Mark of the Plague: a Blackthorn Key Adventure by Kevin Sands
|Mark of the Plague: a Blackthorn Key Adventure by Kevin Sands|
|Category: Confident Readers|
|Reviewer: Linda Lawlor|
|Summary: Seventeenth-century London is filled with mystery and danger as shadowy villains and the plague threaten the lives of young Christopher and his friends.|
|Buy? Yes||Borrow? Yes|
|Pages: 448||Date: January 2017|
|External links: Author's website|
London during the plague – a terrifying place to be in any era. And in 1665, a time when relics and blessings are considered just as effective – if not more so – than medicines, it spreads at a horrific rate. Imagine it: if one person in a family starts to show the distinctive signs, everyone in the household is sealed in, meaning that they too will almost inevitably succumb and die a painful death. Quacks sell all manner of rubbish to desperate townsfolk, and prophets draw large crowds as they preach repentance for sin.
For Christopher Rowe, apprentice apothecary, life gets harder every day. He may have inherited the shop after the death of his master, but he is forbidden to sell potions and money is running short. Anyone who can afford to do so has fled the city, and the reward the Apothecaries' Guild promised him has never materialised. If things don't look up soon, hunger may well catch him before the plague can.
And yet, the overriding impression the book makes on the reader is not at all gloomy. Christopher is a lively, likeable lad who loves to carry out experiments which have a tendency to explode, set fire to the workshop or leave his long-suffering friend Tom with a fine array of bruises. He's brave and determined, never hesitating to help someone in need, and his love of codes and clues means the book is a level or two above the average thriller. Readers will enjoy trying to decipher the crucial messages which will foil a plot far more sinister and dangerous than the plague itself, and the tension is kept high right to the very end.
It's a sign of a really good story that a book so packed with plot still manages to develop the personalities of the main characters. Christopher has no parents, and has vivid memories of the miseries of life in an orphanage, so he is willing to allow Sally to stay even though he is low on food and cannot see how he will make it through the next few weeks. Sally herself is a quiet girl, but the cold charity of the poorhouse has made her equally dogged in her desire to survive and she soon becomes an integral part of the team. Her ability to read means she is invaluable when it comes to researching potions, and she has a very handy knowledge of the back streets and hidden gardens of the capital. And then there's Tom: big, strong and bluff, with a tendency to blush whenever a girl speaks to him, he spends his life protesting (usually ineffectually) at being used as the subject of Christopher's dafter – and more dangerous – experiments. He's loyal and generous, and despite being the son of a baker his constant hunger is legendary. Together these three young people make a fine team, and it is to be hoped that we will soon have more of their adventures to enjoy.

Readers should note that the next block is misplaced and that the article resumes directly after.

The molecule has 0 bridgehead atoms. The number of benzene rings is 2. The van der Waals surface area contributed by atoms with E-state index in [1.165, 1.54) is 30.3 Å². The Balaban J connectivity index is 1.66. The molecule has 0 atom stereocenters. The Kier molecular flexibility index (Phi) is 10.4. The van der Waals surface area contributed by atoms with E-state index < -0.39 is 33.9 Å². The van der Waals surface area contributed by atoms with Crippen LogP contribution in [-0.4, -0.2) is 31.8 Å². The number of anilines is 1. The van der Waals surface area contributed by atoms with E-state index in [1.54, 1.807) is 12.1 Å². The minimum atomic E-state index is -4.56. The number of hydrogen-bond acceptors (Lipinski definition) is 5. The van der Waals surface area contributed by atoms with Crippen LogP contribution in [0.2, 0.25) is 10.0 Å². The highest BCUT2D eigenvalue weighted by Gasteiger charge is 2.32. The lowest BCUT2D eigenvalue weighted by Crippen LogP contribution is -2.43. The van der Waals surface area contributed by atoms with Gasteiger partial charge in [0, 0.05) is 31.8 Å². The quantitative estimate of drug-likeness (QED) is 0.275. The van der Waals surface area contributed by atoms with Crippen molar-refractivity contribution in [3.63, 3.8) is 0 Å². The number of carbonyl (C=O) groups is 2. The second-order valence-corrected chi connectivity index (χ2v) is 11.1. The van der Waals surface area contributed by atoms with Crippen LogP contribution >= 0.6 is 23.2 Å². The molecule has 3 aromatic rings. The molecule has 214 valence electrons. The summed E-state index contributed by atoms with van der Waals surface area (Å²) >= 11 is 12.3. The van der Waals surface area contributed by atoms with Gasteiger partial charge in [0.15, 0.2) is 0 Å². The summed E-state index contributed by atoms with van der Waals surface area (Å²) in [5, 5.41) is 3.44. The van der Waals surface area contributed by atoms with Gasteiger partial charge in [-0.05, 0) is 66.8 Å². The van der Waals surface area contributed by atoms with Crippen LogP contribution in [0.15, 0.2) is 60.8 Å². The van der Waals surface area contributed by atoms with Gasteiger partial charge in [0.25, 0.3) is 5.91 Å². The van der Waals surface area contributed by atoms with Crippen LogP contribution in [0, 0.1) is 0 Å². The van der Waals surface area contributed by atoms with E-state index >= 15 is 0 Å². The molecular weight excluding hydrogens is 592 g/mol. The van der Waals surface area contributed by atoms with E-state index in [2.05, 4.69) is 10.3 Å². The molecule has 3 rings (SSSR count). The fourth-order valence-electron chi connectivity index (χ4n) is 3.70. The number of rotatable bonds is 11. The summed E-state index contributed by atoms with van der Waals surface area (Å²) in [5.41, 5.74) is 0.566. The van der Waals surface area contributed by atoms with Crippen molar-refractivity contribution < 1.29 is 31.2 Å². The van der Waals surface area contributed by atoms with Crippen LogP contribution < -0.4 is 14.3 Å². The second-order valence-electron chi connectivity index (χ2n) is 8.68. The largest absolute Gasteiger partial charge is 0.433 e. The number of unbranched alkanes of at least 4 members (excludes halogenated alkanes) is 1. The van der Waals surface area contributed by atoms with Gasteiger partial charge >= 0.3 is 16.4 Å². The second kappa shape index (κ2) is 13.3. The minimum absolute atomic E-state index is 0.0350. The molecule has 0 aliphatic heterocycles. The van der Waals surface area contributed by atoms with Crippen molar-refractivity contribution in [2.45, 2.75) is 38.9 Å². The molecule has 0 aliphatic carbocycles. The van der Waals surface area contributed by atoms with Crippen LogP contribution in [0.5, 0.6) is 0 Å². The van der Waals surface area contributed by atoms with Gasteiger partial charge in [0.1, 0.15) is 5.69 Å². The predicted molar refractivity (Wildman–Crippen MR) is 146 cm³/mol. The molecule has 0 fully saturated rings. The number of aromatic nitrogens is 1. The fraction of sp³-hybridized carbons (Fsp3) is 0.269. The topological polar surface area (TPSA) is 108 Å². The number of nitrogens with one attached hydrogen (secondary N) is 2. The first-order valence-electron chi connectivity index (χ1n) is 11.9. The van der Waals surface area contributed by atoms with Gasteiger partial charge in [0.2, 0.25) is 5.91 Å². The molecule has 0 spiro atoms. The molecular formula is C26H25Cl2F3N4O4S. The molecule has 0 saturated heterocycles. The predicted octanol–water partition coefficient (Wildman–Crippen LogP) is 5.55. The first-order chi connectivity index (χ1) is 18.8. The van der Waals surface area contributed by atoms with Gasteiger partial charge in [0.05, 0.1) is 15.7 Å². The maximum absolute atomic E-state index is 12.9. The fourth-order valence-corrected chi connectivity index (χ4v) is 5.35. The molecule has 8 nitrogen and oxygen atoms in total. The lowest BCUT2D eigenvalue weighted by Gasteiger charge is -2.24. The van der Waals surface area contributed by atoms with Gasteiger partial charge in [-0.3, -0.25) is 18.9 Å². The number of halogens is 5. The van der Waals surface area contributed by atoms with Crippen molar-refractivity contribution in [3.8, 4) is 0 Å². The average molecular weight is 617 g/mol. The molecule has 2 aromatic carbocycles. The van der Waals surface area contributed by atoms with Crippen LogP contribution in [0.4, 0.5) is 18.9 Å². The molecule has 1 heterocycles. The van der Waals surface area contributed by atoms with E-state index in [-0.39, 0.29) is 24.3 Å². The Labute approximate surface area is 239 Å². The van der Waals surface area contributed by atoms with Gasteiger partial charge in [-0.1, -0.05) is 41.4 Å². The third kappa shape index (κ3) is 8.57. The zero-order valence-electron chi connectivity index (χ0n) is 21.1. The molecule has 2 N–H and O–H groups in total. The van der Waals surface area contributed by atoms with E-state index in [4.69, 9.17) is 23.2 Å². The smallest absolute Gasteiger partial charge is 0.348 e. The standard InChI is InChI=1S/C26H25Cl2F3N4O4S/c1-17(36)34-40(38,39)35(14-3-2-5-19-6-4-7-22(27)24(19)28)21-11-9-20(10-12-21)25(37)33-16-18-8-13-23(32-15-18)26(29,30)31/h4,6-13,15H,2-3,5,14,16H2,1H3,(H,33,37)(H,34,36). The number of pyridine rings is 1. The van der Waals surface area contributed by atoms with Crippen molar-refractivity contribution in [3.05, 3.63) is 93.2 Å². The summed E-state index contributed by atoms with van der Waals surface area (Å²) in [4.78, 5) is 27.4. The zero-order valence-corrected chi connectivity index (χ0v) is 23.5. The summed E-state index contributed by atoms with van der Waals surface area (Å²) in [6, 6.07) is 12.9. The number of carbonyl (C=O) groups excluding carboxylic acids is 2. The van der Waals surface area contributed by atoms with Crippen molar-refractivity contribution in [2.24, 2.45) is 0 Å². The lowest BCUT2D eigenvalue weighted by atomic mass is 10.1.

It's worth finding out just how our hero Christopher came to be the owner of an apothecary shop and why he and Tom are no strangers to the hidden perils and threats of life in seventeenth century London. Read The Blackthorn Key, which is just as exciting as the sequel. And for another story of plague, danger and mystery, you couldn't do better than Crow Boy by Philip Caveney. Sinister stuff!
You can read more book reviews or buy Mark of the Plague: a Blackthorn Key Adventure by Kevin Sands at Amazon.co.uk
You can read more book reviews or buy Mark of the Plague: a Blackthorn Key Adventure by Kevin Sands at Amazon.com.
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